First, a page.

Book: ‘Eats, shoots and leaves’

I’m not one of those people who’s averse to using an exclamation mark. I also like commas, apostrophes and all the other types of punctuation. I don’t apologise if this sounds a bit geeky; I write for a living, so it’s right that I have an interest in how to use them to their best effect.

So, I’ve just started reading Lynne Truss‘s book, Eats, Shoots and Leaves (2003). It’s been on my mind to get hold of a copy for a little while, as it received quite a mixed reception when it was first published. Okay, it may not be for everyone, but I’m really enjoying it. The book’s a very interesting, curious account of modern-day applications of punctuation and where it all stemmed from.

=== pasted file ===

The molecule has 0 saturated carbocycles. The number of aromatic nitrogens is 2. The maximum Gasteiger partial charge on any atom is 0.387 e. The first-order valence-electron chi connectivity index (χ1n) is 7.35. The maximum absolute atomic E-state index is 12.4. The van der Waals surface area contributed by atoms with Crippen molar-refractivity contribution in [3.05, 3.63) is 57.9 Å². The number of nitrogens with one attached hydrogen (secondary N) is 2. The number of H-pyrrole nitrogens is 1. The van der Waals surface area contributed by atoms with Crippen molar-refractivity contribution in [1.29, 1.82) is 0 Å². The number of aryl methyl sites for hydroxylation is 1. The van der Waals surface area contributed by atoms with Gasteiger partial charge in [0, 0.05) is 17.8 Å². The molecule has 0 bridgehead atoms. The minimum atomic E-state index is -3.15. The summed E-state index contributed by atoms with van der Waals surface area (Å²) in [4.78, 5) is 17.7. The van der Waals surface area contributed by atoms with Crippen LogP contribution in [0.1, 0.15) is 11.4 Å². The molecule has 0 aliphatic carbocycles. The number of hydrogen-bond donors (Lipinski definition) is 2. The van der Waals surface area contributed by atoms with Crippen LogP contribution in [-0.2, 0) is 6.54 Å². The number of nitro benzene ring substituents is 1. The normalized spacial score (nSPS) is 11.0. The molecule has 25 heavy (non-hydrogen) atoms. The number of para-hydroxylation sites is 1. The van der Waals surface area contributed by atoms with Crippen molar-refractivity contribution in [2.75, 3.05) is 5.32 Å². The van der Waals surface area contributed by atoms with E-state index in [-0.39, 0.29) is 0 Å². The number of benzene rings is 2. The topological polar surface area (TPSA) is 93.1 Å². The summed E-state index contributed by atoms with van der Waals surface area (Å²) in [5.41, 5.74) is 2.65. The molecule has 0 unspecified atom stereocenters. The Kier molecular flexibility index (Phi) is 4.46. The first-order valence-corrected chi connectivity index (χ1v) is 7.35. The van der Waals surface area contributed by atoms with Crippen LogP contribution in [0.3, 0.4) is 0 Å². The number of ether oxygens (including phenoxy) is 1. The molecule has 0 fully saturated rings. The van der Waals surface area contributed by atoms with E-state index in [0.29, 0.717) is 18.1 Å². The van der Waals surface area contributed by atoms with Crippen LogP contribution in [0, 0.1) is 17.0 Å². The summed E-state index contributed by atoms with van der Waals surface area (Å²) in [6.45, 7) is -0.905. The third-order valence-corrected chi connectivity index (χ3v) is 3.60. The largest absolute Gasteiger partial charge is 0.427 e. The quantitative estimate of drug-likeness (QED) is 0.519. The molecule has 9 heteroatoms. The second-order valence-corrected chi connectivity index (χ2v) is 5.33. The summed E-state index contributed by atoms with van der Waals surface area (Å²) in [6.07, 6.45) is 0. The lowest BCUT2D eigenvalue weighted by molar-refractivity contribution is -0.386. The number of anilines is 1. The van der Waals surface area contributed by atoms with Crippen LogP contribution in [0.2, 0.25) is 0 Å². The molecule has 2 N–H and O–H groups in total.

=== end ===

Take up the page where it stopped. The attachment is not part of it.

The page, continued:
It’s not an in-depth history of the development of each mark, but more of a cheerful narration on where many of them started and why they’re so necessary to our understanding of the written word. Leading on from that, the book also mentions how punctuation has contributed to different interpretations of texts, such as the Bible (even if it is a very simplified explanation!).

Truss’s tongue-in-cheek style is self-deprecating and observes the little quirks that, I suspect, many writers suffer from. If you always comment on badly-punctuated notices and signs to long-suffering friends and family (or just to your inner self, because they already refuse to come out with you), you’ll like this too.

Read some reviews and buy it online from the wonderful Amazon.

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